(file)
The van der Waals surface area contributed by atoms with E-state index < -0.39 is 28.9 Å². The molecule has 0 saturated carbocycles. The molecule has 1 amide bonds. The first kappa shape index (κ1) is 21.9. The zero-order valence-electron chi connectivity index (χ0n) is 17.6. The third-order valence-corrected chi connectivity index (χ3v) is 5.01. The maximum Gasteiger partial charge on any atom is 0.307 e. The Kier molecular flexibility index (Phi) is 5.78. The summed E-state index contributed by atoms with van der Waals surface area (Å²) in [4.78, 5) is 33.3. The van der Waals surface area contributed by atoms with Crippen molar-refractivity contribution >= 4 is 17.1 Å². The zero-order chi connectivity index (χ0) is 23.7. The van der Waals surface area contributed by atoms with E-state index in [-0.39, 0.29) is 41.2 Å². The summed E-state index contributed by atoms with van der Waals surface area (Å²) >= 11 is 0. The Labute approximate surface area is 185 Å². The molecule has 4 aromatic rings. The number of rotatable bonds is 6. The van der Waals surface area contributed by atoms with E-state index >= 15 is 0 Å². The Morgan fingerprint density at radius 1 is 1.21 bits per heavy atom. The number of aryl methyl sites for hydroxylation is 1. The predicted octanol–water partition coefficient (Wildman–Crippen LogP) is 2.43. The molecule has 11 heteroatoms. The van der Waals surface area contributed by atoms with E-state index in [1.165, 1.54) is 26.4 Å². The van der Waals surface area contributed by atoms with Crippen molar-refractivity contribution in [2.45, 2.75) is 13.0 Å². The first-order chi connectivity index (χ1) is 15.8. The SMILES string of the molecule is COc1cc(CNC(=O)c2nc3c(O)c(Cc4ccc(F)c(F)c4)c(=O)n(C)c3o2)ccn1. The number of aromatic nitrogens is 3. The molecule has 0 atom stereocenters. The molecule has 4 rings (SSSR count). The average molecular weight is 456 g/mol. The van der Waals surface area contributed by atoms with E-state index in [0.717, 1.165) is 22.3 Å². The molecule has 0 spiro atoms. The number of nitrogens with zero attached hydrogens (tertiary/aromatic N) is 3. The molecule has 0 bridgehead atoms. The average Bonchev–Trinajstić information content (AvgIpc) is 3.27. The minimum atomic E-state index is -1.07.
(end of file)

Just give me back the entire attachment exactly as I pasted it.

The van der Waals surface area contributed by atoms with E-state index < -0.39 is 28.9 Å². The molecule has 0 saturated carbocycles. The molecule has 1 amide bonds. The first kappa shape index (κ1) is 21.9. The zero-order valence-electron chi connectivity index (χ0n) is 17.6. The third-order valence-corrected chi connectivity index (χ3v) is 5.01. The maximum Gasteiger partial charge on any atom is 0.307 e. The Kier molecular flexibility index (Phi) is 5.78. The summed E-state index contributed by atoms with van der Waals surface area (Å²) in [4.78, 5) is 33.3. The van der Waals surface area contributed by atoms with Crippen molar-refractivity contribution >= 4 is 17.1 Å². The zero-order chi connectivity index (χ0) is 23.7. The van der Waals surface area contributed by atoms with E-state index in [-0.39, 0.29) is 41.2 Å². The summed E-state index contributed by atoms with van der Waals surface area (Å²) >= 11 is 0. The Labute approximate surface area is 185 Å². The molecule has 4 aromatic rings. The number of rotatable bonds is 6. The van der Waals surface area contributed by atoms with E-state index >= 15 is 0 Å². The Morgan fingerprint density at radius 1 is 1.21 bits per heavy atom. The number of aryl methyl sites for hydroxylation is 1. The predicted octanol–water partition coefficient (Wildman–Crippen LogP) is 2.43. The molecule has 11 heteroatoms. The van der Waals surface area contributed by atoms with E-state index in [1.165, 1.54) is 26.4 Å². The van der Waals surface area contributed by atoms with Crippen molar-refractivity contribution in [2.45, 2.75) is 13.0 Å². The first-order chi connectivity index (χ1) is 15.8. The SMILES string of the molecule is COc1cc(CNC(=O)c2nc3c(O)c(Cc4ccc(F)c(F)c4)c(=O)n(C)c3o2)ccn1. The number of aromatic nitrogens is 3. The molecule has 0 atom stereocenters. The molecule has 4 rings (SSSR count). The average molecular weight is 456 g/mol. The van der Waals surface area contributed by atoms with E-state index in [0.717, 1.165) is 22.3 Å². The molecule has 0 spiro atoms. The number of nitrogens with zero attached hydrogens (tertiary/aromatic N) is 3. The molecule has 0 bridgehead atoms. The average Bonchev–Trinajstić information content (AvgIpc) is 3.27. The minimum atomic E-state index is -1.07.